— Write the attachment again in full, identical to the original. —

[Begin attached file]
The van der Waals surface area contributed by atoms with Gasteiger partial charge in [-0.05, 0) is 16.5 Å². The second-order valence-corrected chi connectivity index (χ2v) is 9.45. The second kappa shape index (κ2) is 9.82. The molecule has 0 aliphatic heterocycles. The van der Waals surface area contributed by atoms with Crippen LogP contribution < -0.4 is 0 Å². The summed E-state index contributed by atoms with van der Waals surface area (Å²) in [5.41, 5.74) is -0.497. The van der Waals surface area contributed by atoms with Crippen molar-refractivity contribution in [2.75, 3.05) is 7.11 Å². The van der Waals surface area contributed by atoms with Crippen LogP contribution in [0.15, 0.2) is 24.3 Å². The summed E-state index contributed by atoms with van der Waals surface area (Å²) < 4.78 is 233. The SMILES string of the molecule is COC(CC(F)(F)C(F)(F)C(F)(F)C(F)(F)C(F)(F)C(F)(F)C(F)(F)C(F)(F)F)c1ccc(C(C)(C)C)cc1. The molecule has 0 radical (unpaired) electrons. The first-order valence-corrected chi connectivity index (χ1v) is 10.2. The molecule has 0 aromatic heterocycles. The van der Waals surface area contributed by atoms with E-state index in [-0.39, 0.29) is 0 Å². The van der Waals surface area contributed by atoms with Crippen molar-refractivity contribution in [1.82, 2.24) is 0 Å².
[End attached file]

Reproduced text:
The van der Waals surface area contributed by atoms with Gasteiger partial charge in [-0.05, 0) is 16.5 Å². The second-order valence-corrected chi connectivity index (χ2v) is 9.45. The second kappa shape index (κ2) is 9.82. The molecule has 0 aliphatic heterocycles. The van der Waals surface area contributed by atoms with Crippen LogP contribution < -0.4 is 0 Å². The summed E-state index contributed by atoms with van der Waals surface area (Å²) in [5.41, 5.74) is -0.497. The van der Waals surface area contributed by atoms with Crippen molar-refractivity contribution in [2.75, 3.05) is 7.11 Å². The van der Waals surface area contributed by atoms with Crippen LogP contribution in [0.15, 0.2) is 24.3 Å². The summed E-state index contributed by atoms with van der Waals surface area (Å²) < 4.78 is 233. The SMILES string of the molecule is COC(CC(F)(F)C(F)(F)C(F)(F)C(F)(F)C(F)(F)C(F)(F)C(F)(F)C(F)(F)F)c1ccc(C(C)(C)C)cc1. The molecule has 0 radical (unpaired) electrons. The first-order valence-corrected chi connectivity index (χ1v) is 10.2. The molecule has 0 aromatic heterocycles. The van der Waals surface area contributed by atoms with E-state index in [-0.39, 0.29) is 0 Å². The van der Waals surface area contributed by atoms with Crippen molar-refractivity contribution in [1.82, 2.24) is 0 Å².